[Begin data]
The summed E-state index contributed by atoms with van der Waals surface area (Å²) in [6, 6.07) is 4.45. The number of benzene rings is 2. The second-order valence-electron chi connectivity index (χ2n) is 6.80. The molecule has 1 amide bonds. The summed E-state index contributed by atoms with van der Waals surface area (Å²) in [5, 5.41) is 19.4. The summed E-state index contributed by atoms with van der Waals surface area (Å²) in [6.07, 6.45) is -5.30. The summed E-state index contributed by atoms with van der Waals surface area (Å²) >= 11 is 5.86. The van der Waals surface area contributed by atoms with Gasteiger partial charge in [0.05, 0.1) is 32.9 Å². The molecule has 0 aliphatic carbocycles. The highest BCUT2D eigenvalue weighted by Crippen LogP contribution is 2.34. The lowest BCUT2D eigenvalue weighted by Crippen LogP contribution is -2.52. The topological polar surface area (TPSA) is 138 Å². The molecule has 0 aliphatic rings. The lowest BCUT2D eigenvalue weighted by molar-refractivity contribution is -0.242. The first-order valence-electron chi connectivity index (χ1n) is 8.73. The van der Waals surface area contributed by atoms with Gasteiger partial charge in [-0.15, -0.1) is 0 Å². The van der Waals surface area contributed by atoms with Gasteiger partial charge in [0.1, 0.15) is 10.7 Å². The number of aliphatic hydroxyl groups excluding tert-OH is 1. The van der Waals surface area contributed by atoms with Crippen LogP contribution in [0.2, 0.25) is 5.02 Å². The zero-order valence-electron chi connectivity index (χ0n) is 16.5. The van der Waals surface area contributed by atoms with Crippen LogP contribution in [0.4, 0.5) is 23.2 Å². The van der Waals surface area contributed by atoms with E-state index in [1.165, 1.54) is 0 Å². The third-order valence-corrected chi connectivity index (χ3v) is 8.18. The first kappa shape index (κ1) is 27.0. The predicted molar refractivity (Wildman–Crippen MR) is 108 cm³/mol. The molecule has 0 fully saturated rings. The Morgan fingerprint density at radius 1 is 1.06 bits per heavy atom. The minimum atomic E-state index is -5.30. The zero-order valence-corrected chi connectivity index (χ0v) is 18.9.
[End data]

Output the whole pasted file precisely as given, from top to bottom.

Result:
The summed E-state index contributed by atoms with van der Waals surface area (Å²) in [6, 6.07) is 4.45. The number of benzene rings is 2. The second-order valence-electron chi connectivity index (χ2n) is 6.80. The molecule has 1 amide bonds. The summed E-state index contributed by atoms with van der Waals surface area (Å²) in [5, 5.41) is 19.4. The summed E-state index contributed by atoms with van der Waals surface area (Å²) in [6.07, 6.45) is -5.30. The summed E-state index contributed by atoms with van der Waals surface area (Å²) >= 11 is 5.86. The van der Waals surface area contributed by atoms with Gasteiger partial charge in [0.05, 0.1) is 32.9 Å². The molecule has 0 aliphatic carbocycles. The highest BCUT2D eigenvalue weighted by Crippen LogP contribution is 2.34. The lowest BCUT2D eigenvalue weighted by Crippen LogP contribution is -2.52. The topological polar surface area (TPSA) is 138 Å². The molecule has 0 aliphatic rings. The lowest BCUT2D eigenvalue weighted by molar-refractivity contribution is -0.242. The first-order valence-electron chi connectivity index (χ1n) is 8.73. The van der Waals surface area contributed by atoms with Gasteiger partial charge in [-0.15, -0.1) is 0 Å². The van der Waals surface area contributed by atoms with Gasteiger partial charge in [0.1, 0.15) is 10.7 Å². The number of aliphatic hydroxyl groups excluding tert-OH is 1. The van der Waals surface area contributed by atoms with Crippen LogP contribution in [0.2, 0.25) is 5.02 Å². The zero-order valence-electron chi connectivity index (χ0n) is 16.5. The van der Waals surface area contributed by atoms with Crippen LogP contribution in [0.4, 0.5) is 23.2 Å². The van der Waals surface area contributed by atoms with E-state index in [1.165, 1.54) is 0 Å². The third-order valence-corrected chi connectivity index (χ3v) is 8.18. The first kappa shape index (κ1) is 27.0. The predicted molar refractivity (Wildman–Crippen MR) is 108 cm³/mol. The molecule has 0 fully saturated rings. The Morgan fingerprint density at radius 1 is 1.06 bits per heavy atom. The minimum atomic E-state index is -5.30. The zero-order valence-corrected chi connectivity index (χ0v) is 18.9.